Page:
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H2FLY's Hydrogen-Powered Aircraft Has Completed Its First Flight


  • H2FLY successfully completed the world’s first piloted flight of a liquid hydrogen-powered electric aircraft.
  • The use of liquid hydrogen reportedly doubles the maximum range of the aircraft.
  • H2FLY’s achievement is influencing technology for other aircraft and solutions in commercial aviation.

H2FLY, the developer of hydrogen fuel and sustainable technologies for aviation, reached a milestone recently, successfully completing the world’s first piloted flight of a liquid hydrogen-powered electric aircraft. The flight was part of a series of test campaign flights conducted by the Stuttgart, Germany-based company.

The flights were performed by the developer’s HY4 demonstrator aircraft, a piloted plane equipped with a hydrogen-electric fuel cell propulsion system. The company said the flight lays the foundation for long-range sustainable flights powered by liquid hydrogen.

“A watershed moment”

Professor Josef Kallo, a Co-founder of H2FLY, spoke about the company’s accomplishment on Thursday.

“This achievement marks a watershed moment in the use of hydrogen to power aircraft. Together with our partners, we have demonstrated the viability of liquid hydrogen to support medium and long-range emissions-free flight.”

H2FLY has completed four test flights with the HY4 near Maribor, Slovenia, including one that reportedly lasted longer than three hours. Following the test flight campaign, the team found that the usage of liquid hydrogen instead of gaseous hydrogen doubles the maximum range of the HY4 to approximately 932 miles (1,500 km) from approximately 435 miles (700 km). The findings mark a critical step toward the reality of emissions-free, medium to long-haul commercial flights, according to the company.

Liquified cryogenic hydrogen (LH2) allows for lower tank weights and volume at a significant level compared to pressurized gaseous hydrogen (GH2), leading to an extended range for aircraft and a useful payload. Kallo mentioned how the recent development is influencing technology for other aircraft.

“We are now looking ahead to scaling up our technology for regional aircraft and other applications, beginning the critical mission of decarbonizing commercial aviation,” the Co-founder added.

A funded partnership

According to the company, the flight test campaign is the culmination of Project HEAVEN, a consortium assembled to demonstrate the feasibility of using liquid cryogenic hydrogen to power aircraft. H2FLY reportedly leads the group and partners with Air Liquide, Pipistrel Vertical Solutions, the German Aerospace Center, EKPO Fuel Cell Technologies, and Fundación Ayesa.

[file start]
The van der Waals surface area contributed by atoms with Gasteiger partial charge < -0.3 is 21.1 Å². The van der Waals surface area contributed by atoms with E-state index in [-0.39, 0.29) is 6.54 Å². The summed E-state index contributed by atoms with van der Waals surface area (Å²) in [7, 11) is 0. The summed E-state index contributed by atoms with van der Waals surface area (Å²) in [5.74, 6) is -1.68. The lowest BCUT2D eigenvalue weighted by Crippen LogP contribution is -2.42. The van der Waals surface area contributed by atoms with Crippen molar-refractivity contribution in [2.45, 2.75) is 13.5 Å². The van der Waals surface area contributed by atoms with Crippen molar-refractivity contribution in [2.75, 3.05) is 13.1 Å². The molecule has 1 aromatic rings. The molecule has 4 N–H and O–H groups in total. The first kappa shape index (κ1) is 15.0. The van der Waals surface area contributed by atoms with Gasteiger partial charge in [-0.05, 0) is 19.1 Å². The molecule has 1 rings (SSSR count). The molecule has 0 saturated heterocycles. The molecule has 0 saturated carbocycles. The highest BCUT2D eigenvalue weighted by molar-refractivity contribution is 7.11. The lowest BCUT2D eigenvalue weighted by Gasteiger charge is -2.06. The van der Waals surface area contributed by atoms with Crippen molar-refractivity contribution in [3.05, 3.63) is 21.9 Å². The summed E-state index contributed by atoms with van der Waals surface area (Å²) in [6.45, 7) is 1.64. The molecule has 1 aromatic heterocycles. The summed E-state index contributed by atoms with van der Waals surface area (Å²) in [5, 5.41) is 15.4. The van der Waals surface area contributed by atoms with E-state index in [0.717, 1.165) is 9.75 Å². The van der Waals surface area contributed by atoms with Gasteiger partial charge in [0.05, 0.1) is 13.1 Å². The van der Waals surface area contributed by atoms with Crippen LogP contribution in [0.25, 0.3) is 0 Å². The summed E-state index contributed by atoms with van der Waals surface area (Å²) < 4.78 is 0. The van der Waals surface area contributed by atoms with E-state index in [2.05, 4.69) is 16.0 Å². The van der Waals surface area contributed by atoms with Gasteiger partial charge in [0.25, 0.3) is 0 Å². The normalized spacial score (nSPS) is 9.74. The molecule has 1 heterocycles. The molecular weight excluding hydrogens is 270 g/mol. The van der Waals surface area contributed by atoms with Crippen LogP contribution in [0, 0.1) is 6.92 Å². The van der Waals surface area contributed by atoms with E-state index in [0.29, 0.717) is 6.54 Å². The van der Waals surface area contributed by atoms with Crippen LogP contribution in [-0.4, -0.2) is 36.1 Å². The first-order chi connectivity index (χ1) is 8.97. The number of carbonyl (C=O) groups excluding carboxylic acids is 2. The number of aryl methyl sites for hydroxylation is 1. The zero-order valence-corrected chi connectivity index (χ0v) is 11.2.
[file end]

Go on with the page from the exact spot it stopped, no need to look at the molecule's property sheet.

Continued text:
Pierre Crespi, Innovation Director at Air Liquide Advanced Technologies, spoke about the company’s partnership with H2FLY.

“Air Liquide is proud to have designed, manufactured and integrated, together with H2FLY, the liquid hydrogen tank that enabled to power the HY4 aircraft. Today’s success demonstrates the full potential of liquid hydrogen for aviation. Liquid hydrogen can be stored onboard and transported. Hydrogen is key to the energy transition and this new step proves that it’s already becoming a reality.”

Supported by the European government, Project HEAVEN is also funded by the German Federal Ministry for Economic Affairs and Climate Action, the German Federal Ministry for Digital Transport, and The University of Ulm, according to H2FLY.

Moving past challenges

H2FLY was established in 2014 and has encountered some hurdles along the way. According to Kallo, who spoke to We Are FINN last month, the company encountered component development issues.

“So, in this case, we had to do a lot of development on our own, so we also do component development,” the Co-founder explained. “Now we see major interest from other companies, and that accelerates the development of components, so we are able to integrate much faster.

H2FLY hydrogen-powered demonstrator aircraft.

Photo: H2FLY

Next on the agenda, H2FLY will work toward commercialization. In June, the company announced the next generation of high-altitude fuel cell systems, reportedly providing aircraft with full power range at altitudes of up to 27,000 feet.

The company will also open its Hydrogen Aviation Center at Stuttgart Airport next year, which it says will be a focal point of the future of aviation in Europe.

Source: We Are Finn


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